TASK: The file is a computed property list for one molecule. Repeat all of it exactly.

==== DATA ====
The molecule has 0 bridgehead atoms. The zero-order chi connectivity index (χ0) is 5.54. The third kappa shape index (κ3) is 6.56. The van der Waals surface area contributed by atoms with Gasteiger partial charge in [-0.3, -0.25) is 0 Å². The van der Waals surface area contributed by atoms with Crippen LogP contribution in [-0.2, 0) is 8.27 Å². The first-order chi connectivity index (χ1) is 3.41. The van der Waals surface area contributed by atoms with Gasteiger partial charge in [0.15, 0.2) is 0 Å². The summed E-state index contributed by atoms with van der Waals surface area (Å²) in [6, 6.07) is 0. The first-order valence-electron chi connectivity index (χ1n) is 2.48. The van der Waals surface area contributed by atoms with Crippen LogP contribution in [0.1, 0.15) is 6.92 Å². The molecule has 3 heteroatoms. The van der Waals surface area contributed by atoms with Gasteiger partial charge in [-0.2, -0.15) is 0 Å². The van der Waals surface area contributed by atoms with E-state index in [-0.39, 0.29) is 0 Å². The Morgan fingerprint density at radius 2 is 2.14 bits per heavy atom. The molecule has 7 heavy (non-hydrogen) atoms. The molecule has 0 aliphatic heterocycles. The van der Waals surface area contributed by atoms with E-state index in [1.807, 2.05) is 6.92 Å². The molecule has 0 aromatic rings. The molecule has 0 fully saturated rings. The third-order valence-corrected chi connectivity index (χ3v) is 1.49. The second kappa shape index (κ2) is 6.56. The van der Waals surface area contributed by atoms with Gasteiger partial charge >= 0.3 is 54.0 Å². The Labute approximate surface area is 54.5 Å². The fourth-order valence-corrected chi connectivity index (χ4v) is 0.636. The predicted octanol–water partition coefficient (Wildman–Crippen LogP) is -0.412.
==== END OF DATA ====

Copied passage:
The molecule has 0 bridgehead atoms. The zero-order chi connectivity index (χ0) is 5.54. The third kappa shape index (κ3) is 6.56. The van der Waals surface area contributed by atoms with Gasteiger partial charge in [-0.3, -0.25) is 0 Å². The van der Waals surface area contributed by atoms with Crippen LogP contribution in [-0.2, 0) is 8.27 Å². The first-order chi connectivity index (χ1) is 3.41. The van der Waals surface area contributed by atoms with Gasteiger partial charge in [0.15, 0.2) is 0 Å². The summed E-state index contributed by atoms with van der Waals surface area (Å²) in [6, 6.07) is 0. The first-order valence-electron chi connectivity index (χ1n) is 2.48. The van der Waals surface area contributed by atoms with Crippen LogP contribution in [0.1, 0.15) is 6.92 Å². The molecule has 3 heteroatoms. The van der Waals surface area contributed by atoms with Gasteiger partial charge in [-0.2, -0.15) is 0 Å². The van der Waals surface area contributed by atoms with E-state index in [-0.39, 0.29) is 0 Å². The Morgan fingerprint density at radius 2 is 2.14 bits per heavy atom. The molecule has 7 heavy (non-hydrogen) atoms. The molecule has 0 aliphatic heterocycles. The van der Waals surface area contributed by atoms with E-state index in [1.807, 2.05) is 6.92 Å². The molecule has 0 aromatic rings. The molecule has 0 fully saturated rings. The third-order valence-corrected chi connectivity index (χ3v) is 1.49. The second kappa shape index (κ2) is 6.56. The van der Waals surface area contributed by atoms with Gasteiger partial charge >= 0.3 is 54.0 Å². The Labute approximate surface area is 54.5 Å². The fourth-order valence-corrected chi connectivity index (χ4v) is 0.636. The predicted octanol–water partition coefficient (Wildman–Crippen LogP) is -0.412.